Eine scho­nungs­lo­se Geschich­te über den Kampf nach glei­chen Rech­ten und die Ver­fol­gung dun­kel­häu­ti­ger Menschen.

Befo­re wat­ching the movie “Mis­sis­sip­pi Bur­ning”, I wasn’t sure what to expect, but the descrip­ti­on was very near to rea­li­ty on what was hap­pe­ning in Ame­ri­ca and all over the world at the time.

Three civil rights workers found dead

The film is based on a true sto­ry, the dis­ap­pearan­ces of Cha­ney, Good­man and Schwer­ner, three young civil rights workers, who were part of a voter regis­tra­ti­on dri­ve in Mis­sis­sip­pi. When their mur­de­red bodies were final­ly dis­co­ver­ed, their corp­ses were irre­fu­ta­ble tes­tim­o­ny against the offi­ci­als, who had com­plai­ned that the who­le case was a publi­ci­ty stunt, drea­med up by Nor­t­hern libe­rals and out­side agi­ta­tors. The case beca­me one of the mile­sto­nes, like the day Rosa Parks took her seat on the bus or the day Mar­tin Luther King mar­ched into Mont­go­me­ry, on the long march toward racial jus­ti­ce in this country.

Two FBI men lead an inves­ti­ga­ti­on into the dis­ap­pearan­ces of the civil rights acti­vists. Few men could be more oppo­si­te than the­se two agents: Ander­son (Gene Hack­man), the good old boy, who used to be a she­riff in a town a lot like this one, and Ward (Wil­lem DaFoe), one of Bob­by Kennedy’s bright young men from the Jus­ti­ce Depart­ment. Ander­son belie­ves in kee­ping a low pro­fi­le, han­ging around the bar­ber shop, sort of smel­ling out the likely per­pe­tra­tors. Ward belie­ves in a show of force and calls in hundreds of fede­ral agents and even the Natio­nal Guard to search for the miss­ing workers.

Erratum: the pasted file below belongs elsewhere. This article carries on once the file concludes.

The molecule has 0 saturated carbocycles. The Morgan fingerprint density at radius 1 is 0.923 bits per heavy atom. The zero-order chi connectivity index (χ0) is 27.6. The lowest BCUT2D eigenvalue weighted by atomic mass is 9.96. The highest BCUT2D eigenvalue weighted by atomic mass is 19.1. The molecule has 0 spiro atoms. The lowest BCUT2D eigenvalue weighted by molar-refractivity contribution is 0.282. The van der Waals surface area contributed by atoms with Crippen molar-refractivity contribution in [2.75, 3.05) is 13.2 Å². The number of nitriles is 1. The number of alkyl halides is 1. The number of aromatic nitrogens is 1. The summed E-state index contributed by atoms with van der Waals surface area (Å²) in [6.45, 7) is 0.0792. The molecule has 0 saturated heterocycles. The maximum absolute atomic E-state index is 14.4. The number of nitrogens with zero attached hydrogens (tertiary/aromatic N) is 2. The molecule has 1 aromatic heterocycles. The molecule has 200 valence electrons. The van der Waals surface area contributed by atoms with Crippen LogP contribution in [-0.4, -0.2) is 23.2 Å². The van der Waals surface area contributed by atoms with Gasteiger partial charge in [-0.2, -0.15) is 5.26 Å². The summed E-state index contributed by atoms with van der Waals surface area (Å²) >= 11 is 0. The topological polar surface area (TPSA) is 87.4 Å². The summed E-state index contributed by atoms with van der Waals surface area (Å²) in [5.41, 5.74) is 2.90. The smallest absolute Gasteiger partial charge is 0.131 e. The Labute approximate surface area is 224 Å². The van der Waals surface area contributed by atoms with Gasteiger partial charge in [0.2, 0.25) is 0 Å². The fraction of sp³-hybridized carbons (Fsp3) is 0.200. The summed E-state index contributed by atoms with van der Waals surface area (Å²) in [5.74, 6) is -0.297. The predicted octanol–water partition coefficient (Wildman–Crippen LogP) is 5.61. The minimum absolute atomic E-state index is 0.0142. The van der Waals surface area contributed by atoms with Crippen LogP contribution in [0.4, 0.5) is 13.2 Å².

The two men go their sepa­ra­te ways, their distas­te for each other being the reason. We meet some peo­p­le from the town, the mayor, the she­riff and depu­ty who are all see­mingly inno­cent. Through inter­ro­ga­ti­ons, poli­ce work, sear­ched and tips, the wheels of jus­ti­ce start to turn and one by one the Klan mem­bers are arres­ted and prosecuted.

Appropriate state of shock

I have mixed fee­lings about this movie. What the direc­tor real­ly did right, was show the hel­p­less­ness of the black peo­p­le in this situa­ti­on. The agents tried to ask them for help, and even if they stay­ed silent, they were still ter­ro­ri­zed and bea­ten up by the Ku Klux Klan. The­re was nowhe­re for them to go, no way to call for help. The bru­tal mur­ders of seve­ral black peo­p­le, inclu­ding the bur­ning of their farms and lyn­ching, were not sugar coa­ted, lea­ving the wat­cher in a total­ly appro­pria­te sta­te of shock. The movie cle­ar­ly depic­ted the mind set of peo­p­le in the South, show­ing the racist ideo­lo­gy deep­ly ing­rai­ned into their ever­y­day lifestyle.

The big­gest pro­blem with the film in my eyes is the under­cur­rent of white saviou­rism, that runs through the enti­re film. White saviou­rism, in film, is a cine­ma­tic tro­pe, in which a white cha­rac­ter res­cues non-white cha­rac­ters from unfort­u­na­te cir­cum­s­tances. In “Mis­sis­sip­pi Bur­ning”, the two white agents res­cue the black popu­la­ti­on from the Ku Klux Klan, the ending being a hap­py mon­ta­ge whe­re the per­pe­tra­tors are arres­ted. Its nar­ra­ti­ve focu­ses on what race poli­tics meant to white peo­p­le. Most of the black cha­rac­ters in the film are pas­si­ve, except two, who are also toned done to be accep­ta­ble and less threa­tening to the white audiences.

Mixed feelings

In con­clu­si­on, “Mis­sis­sip­pi Bur­ning” is a good film to depict the situa­ti­on in the South in the 60s, as well as the vio­lence that was exer­cis­ed against black peo­p­le. Nevert­hel­ess, it is a white saviour film, that fur­ther pushes the belief that peo­p­le of colour need help from white peo­p­le and rely on them for help. If you want to watch films, that address “peo­p­le of color pro­blems”, I sug­gest you choo­se one that has an almost all “peo­p­le of color” cast or a per­son of colour director.

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